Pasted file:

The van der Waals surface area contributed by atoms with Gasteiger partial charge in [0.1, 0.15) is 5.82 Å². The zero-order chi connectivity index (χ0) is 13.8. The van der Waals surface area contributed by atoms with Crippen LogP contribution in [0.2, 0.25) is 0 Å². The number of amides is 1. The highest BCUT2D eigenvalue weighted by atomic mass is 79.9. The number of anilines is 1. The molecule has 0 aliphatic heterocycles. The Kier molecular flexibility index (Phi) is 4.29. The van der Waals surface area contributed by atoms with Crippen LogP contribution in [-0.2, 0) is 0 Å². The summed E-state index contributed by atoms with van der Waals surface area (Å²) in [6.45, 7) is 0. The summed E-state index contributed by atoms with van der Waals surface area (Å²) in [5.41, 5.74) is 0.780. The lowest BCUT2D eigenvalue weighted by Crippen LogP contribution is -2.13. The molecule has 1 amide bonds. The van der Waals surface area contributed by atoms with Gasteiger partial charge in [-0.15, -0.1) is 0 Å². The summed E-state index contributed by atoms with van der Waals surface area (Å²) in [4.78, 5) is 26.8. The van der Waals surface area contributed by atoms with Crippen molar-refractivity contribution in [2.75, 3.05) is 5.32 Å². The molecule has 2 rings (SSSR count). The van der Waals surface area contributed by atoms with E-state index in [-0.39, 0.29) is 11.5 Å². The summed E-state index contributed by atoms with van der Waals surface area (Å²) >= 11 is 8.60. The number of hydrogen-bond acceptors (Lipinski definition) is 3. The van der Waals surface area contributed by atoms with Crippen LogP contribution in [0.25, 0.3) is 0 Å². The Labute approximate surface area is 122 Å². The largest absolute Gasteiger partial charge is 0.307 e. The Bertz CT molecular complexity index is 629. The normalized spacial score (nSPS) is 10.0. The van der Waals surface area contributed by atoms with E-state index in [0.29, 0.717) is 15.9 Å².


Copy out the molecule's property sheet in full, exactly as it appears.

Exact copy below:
The van der Waals surface area contributed by atoms with Gasteiger partial charge in [0.1, 0.15) is 5.82 Å². The zero-order chi connectivity index (χ0) is 13.8. The van der Waals surface area contributed by atoms with Crippen LogP contribution in [0.2, 0.25) is 0 Å². The number of amides is 1. The highest BCUT2D eigenvalue weighted by atomic mass is 79.9. The number of anilines is 1. The molecule has 0 aliphatic heterocycles. The Kier molecular flexibility index (Phi) is 4.29. The van der Waals surface area contributed by atoms with Crippen LogP contribution in [-0.2, 0) is 0 Å². The summed E-state index contributed by atoms with van der Waals surface area (Å²) in [6.45, 7) is 0. The summed E-state index contributed by atoms with van der Waals surface area (Å²) in [5.41, 5.74) is 0.780. The lowest BCUT2D eigenvalue weighted by Crippen LogP contribution is -2.13. The molecule has 1 amide bonds. The van der Waals surface area contributed by atoms with Gasteiger partial charge in [-0.15, -0.1) is 0 Å². The summed E-state index contributed by atoms with van der Waals surface area (Å²) in [4.78, 5) is 26.8. The van der Waals surface area contributed by atoms with Crippen molar-refractivity contribution in [2.75, 3.05) is 5.32 Å². The molecule has 2 rings (SSSR count). The van der Waals surface area contributed by atoms with E-state index in [-0.39, 0.29) is 11.5 Å². The summed E-state index contributed by atoms with van der Waals surface area (Å²) >= 11 is 8.60. The number of hydrogen-bond acceptors (Lipinski definition) is 3. The van der Waals surface area contributed by atoms with Crippen LogP contribution in [0.25, 0.3) is 0 Å². The Labute approximate surface area is 122 Å². The largest absolute Gasteiger partial charge is 0.307 e. The Bertz CT molecular complexity index is 629. The normalized spacial score (nSPS) is 10.0. The van der Waals surface area contributed by atoms with E-state index in [0.29, 0.717) is 15.9 Å².